Without art, we’d have a lot less art. That sounds funny, but think about it. The art we see in museums, on the big screen, on television, in everyday life, and on our computer screens is our framework for what art is. The more of it we’re exposed to, the more likely we are to be inspired to create art of our own—whether it be paintings, writings, music, photography, or any other kind of art.
Since I know an author or two, I decided to ask what books inspired them to write. The answers were as varied and interesting as the authors themselves.
Samuel Peralta: Kazuo Ishiguro’s novel “Never Let Me Go” and Margaret Atwood’s The Handmaid’s Tale made me realize that speculative fiction can also be literature, and has inspired me in my own writing.
EJ Fisch: Some of my earliest writing was heavily influenced by authors like Ted Dekker and Frank Peretti, and despite gravitating toward sci fi, many of those same thriller elements are still present in my writing today. I liked Dekker’s books because they were intense and chilling without being outright horrific (which, being only 13 or 14 years old, I appreciated). They also always ultimately ended up being tales of good vs. evil. While my own stories often end up dealing more with “gray areas,” having a good understanding of those good vs. evil examples makes it possible for me to write the way I do. Dekker’s characters are always compelling and are usually fighting some sort of personal battle throughout the events of his stories, and I’ve always loved that.
Rysa Walker: Most of the influences for my CHRONOS series were historical. That was true not just of the events that I incorporated via time travel, but also of the oppressive, money-grubbing religion, Cyrist International, that Kate is fighting against. We have many religious leaders out there today who are primarily concerned with lining their own pockets, oppressing others, and increasing their power. But novels like The Handmaid’s Tale by Margaret Atwood and Elmer Gantry by Sinclair Lewis that cover similar topics were also major influences.
My new book, The Delphi Effect, pulls in some real history as well, but readers may also detect the impact of the wide array of sci-fi tinged with parapsychology that I read as a teen. Stephen King’s early work–The Shining, The Dead Zone, Firestarter, Carrie–definitely shaped my work. Flowers for Algernon by Daniel Keyes is another. Oh, and Watership Down by Richard Adams. The characters in The Delphi Trilogy may not be actual rabbits, but there are some strong parallels.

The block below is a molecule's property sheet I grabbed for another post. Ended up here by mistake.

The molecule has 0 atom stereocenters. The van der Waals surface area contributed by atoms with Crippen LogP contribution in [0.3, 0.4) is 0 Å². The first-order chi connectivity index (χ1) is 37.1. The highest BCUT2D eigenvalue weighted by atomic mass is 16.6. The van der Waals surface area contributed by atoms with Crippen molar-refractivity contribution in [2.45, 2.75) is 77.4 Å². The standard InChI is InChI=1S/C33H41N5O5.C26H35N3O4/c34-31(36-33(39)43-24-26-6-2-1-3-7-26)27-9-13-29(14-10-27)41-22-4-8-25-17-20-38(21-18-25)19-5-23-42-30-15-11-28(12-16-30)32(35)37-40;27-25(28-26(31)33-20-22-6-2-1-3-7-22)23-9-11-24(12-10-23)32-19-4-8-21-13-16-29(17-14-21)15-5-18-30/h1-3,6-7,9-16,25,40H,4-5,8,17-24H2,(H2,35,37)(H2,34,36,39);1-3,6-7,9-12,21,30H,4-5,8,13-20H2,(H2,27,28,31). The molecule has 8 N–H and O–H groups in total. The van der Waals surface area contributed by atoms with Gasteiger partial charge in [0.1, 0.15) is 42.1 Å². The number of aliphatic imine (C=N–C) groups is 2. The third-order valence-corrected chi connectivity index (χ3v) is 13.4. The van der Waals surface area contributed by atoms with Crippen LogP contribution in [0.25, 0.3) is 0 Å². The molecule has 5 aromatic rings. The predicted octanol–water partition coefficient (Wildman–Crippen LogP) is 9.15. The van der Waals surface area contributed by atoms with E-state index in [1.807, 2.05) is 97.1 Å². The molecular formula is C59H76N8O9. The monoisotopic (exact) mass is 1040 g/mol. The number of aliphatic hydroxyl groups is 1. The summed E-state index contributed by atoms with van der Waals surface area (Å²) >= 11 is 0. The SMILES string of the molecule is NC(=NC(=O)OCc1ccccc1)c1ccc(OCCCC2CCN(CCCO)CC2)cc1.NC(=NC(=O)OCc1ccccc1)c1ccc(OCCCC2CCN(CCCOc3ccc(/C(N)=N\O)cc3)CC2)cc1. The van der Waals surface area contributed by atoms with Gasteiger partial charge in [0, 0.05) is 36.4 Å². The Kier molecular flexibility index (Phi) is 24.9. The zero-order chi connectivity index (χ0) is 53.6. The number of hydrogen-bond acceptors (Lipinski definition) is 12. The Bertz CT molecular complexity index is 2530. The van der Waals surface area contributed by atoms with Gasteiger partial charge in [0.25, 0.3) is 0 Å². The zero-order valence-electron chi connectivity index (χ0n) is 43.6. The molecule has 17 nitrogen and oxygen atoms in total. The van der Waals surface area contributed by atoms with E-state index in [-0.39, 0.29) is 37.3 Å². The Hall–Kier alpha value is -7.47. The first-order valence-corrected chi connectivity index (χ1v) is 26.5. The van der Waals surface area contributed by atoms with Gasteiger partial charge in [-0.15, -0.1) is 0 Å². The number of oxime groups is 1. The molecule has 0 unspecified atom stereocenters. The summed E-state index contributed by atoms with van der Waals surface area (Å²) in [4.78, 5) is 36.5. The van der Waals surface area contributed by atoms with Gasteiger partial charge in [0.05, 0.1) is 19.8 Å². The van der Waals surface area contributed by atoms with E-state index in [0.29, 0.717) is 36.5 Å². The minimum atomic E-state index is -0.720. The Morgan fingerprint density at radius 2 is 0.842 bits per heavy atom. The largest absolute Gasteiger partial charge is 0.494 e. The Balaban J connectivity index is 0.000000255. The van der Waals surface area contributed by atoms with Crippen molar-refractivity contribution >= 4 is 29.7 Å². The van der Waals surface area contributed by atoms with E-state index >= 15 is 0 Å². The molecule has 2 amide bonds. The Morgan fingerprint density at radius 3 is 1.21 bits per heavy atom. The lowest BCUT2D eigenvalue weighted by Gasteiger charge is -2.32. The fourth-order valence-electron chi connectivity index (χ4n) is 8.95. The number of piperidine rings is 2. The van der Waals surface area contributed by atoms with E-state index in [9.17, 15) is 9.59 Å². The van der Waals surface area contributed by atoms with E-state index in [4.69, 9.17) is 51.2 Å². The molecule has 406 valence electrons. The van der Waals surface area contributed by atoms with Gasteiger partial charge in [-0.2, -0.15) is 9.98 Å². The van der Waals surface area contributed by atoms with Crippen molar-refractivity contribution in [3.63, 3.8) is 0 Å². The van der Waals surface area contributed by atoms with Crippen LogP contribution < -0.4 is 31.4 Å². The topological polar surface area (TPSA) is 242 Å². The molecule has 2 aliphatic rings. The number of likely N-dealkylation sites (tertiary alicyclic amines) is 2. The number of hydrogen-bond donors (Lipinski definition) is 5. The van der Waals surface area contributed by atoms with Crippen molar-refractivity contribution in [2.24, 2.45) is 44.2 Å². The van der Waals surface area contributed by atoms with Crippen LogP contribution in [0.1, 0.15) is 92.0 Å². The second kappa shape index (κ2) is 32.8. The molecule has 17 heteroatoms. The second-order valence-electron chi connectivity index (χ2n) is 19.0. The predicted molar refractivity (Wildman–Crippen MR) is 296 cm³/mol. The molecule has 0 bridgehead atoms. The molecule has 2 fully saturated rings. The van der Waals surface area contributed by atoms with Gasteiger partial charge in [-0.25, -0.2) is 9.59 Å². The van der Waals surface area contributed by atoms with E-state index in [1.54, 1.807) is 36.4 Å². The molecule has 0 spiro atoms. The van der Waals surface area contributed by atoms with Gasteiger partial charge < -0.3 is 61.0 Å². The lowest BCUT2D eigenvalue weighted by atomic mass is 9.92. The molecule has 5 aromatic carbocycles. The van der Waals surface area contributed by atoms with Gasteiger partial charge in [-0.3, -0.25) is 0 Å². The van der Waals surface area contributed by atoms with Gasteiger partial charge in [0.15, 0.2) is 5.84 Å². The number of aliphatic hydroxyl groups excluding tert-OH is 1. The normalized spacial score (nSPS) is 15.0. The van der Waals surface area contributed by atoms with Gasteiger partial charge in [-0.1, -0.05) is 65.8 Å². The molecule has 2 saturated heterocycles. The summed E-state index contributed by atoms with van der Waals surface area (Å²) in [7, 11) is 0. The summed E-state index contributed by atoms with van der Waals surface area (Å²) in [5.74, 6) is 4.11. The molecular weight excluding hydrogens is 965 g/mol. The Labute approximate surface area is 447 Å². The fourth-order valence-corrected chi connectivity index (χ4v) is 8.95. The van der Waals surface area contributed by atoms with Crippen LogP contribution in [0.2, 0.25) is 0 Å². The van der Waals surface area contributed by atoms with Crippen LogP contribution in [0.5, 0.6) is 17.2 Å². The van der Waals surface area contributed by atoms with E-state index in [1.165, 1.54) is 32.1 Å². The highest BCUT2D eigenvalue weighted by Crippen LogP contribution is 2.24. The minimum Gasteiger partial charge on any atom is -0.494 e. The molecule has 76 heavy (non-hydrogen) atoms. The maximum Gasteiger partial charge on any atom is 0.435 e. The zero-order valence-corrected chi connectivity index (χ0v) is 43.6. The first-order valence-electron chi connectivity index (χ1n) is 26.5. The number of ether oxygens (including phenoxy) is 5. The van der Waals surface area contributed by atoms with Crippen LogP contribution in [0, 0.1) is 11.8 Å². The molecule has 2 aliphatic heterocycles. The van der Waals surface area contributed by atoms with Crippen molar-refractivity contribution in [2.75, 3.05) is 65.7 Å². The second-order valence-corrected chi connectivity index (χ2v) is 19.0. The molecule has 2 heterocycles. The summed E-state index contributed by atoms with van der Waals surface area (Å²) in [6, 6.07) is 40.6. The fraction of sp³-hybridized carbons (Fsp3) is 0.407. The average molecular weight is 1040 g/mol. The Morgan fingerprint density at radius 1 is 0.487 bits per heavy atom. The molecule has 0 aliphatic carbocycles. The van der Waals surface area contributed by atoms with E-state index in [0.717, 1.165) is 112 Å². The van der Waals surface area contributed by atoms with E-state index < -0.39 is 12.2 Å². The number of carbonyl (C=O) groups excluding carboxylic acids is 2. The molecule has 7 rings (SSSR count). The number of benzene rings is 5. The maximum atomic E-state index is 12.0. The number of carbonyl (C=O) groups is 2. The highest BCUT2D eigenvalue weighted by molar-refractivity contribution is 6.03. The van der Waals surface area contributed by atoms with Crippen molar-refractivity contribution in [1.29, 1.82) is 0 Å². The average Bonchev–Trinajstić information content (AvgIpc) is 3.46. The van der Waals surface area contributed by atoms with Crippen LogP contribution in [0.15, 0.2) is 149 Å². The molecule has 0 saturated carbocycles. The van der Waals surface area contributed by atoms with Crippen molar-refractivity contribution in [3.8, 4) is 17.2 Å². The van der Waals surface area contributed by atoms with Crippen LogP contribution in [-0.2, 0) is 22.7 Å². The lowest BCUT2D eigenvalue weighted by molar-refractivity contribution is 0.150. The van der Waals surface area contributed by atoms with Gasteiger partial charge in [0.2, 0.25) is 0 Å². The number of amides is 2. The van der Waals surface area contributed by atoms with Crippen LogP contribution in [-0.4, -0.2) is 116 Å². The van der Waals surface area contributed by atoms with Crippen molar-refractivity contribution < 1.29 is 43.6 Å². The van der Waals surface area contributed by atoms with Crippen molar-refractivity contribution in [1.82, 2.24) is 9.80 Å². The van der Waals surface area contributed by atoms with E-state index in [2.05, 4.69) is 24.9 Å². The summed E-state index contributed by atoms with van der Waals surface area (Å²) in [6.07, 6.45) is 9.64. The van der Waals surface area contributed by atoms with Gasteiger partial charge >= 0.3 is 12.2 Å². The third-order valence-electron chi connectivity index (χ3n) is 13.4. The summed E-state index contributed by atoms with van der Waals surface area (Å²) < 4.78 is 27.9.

MD Cooper: After reading Anne McCaffrey’s Dragonsdawn I had a “wait… Fantasy can be scifi?” moment. Then when I read Larry Niven’s Ringworld I had another holy shit moment as I bathed in the scope of what he wrote. Vernor Vinge’s A Fire Upon the Deep had a similar effect.
The game Halo influenced me a lot, and the Halo book, First Strike by Eric Nylund shored up the concepts of future super soldiers that began with Heinlin’s Starship Troopers.
Tanya Huff’s Confederation of Valor series gets the gold star for showing me what an awesome hard, military, romance scifi could look like. It’s probably the best military scifi I’ve ever read.
Holly Heisey: I discovered the Seafort Saga by David Feintuch as I was writing my first novel years ago, and it was the first time I’d been impacted by both the story of a book and the way it was told. I promptly went back and rewrote my novel in first person and learned so much from the experience. The biggest influences on the themes and scope of my writing, though, might be Madeleine L’Engles’s Wrinkle Quintet and Frank Herbert’s Dune. I read the Wrinkle books over and over as a kid and completely absorbed the mix of fantasy and science fiction in storytelling. It’s rare that my stories don’t have some element of both, and I’ve noticed I often go for the inner, emotion-driven plots that those books did so well. I had the best early teacher! I read Dune as a teenager and it worked on me in a similar way, and also gave me my first look at a grand epic with huge scale. I was so captivated that I’ve been writing epics ever since.
Rachel Aukes: My favorite book is The Hitchhiker’s Guide to the Galaxy. I’ve always loved Douglas Adams’s voice, and aspire to tell a story as full of as much fun as he could pull from every sentence.
Sherrilyn Kenyon’s Dark Hunter series introduced me to paranormal romance. I had no idea that genre existed, and I fell in love with both the genre and her heroes. She was by far the largest inspiration behind my finally freeing my daydreamed ideas and putting pen to paper.
I find it interesting that some authors mention the same works, while others found inspiration in books that were outside of their own genre. In the end, just as beauty is in the eye of the beholder, inspiration is in the mind of the dreamer.
Many thanks to the authors who participated!